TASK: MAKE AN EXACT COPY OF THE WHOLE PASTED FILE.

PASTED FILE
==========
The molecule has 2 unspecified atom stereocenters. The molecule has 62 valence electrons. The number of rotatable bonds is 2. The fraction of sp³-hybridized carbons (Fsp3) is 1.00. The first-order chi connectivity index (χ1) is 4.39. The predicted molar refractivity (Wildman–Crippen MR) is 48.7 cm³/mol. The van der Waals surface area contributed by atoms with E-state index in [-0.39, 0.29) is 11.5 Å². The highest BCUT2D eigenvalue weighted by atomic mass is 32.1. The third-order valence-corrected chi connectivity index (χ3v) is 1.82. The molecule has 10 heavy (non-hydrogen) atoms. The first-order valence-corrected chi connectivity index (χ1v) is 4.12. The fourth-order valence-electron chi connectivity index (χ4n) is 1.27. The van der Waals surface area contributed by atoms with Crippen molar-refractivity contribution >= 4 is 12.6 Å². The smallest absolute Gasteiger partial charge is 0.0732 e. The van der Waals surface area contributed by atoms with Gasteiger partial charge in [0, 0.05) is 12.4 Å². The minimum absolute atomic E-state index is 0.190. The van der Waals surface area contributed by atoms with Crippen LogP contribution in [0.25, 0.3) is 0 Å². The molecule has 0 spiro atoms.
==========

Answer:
The molecule has 2 unspecified atom stereocenters. The molecule has 62 valence electrons. The number of rotatable bonds is 2. The fraction of sp³-hybridized carbons (Fsp3) is 1.00. The first-order chi connectivity index (χ1) is 4.39. The predicted molar refractivity (Wildman–Crippen MR) is 48.7 cm³/mol. The van der Waals surface area contributed by atoms with E-state index in [-0.39, 0.29) is 11.5 Å². The highest BCUT2D eigenvalue weighted by atomic mass is 32.1. The third-order valence-corrected chi connectivity index (χ3v) is 1.82. The molecule has 10 heavy (non-hydrogen) atoms. The first-order valence-corrected chi connectivity index (χ1v) is 4.12. The fourth-order valence-electron chi connectivity index (χ4n) is 1.27. The van der Waals surface area contributed by atoms with Crippen molar-refractivity contribution >= 4 is 12.6 Å². The smallest absolute Gasteiger partial charge is 0.0732 e. The van der Waals surface area contributed by atoms with Gasteiger partial charge in [0, 0.05) is 12.4 Å². The minimum absolute atomic E-state index is 0.190. The van der Waals surface area contributed by atoms with Crippen LogP contribution in [0.25, 0.3) is 0 Å². The molecule has 0 spiro atoms.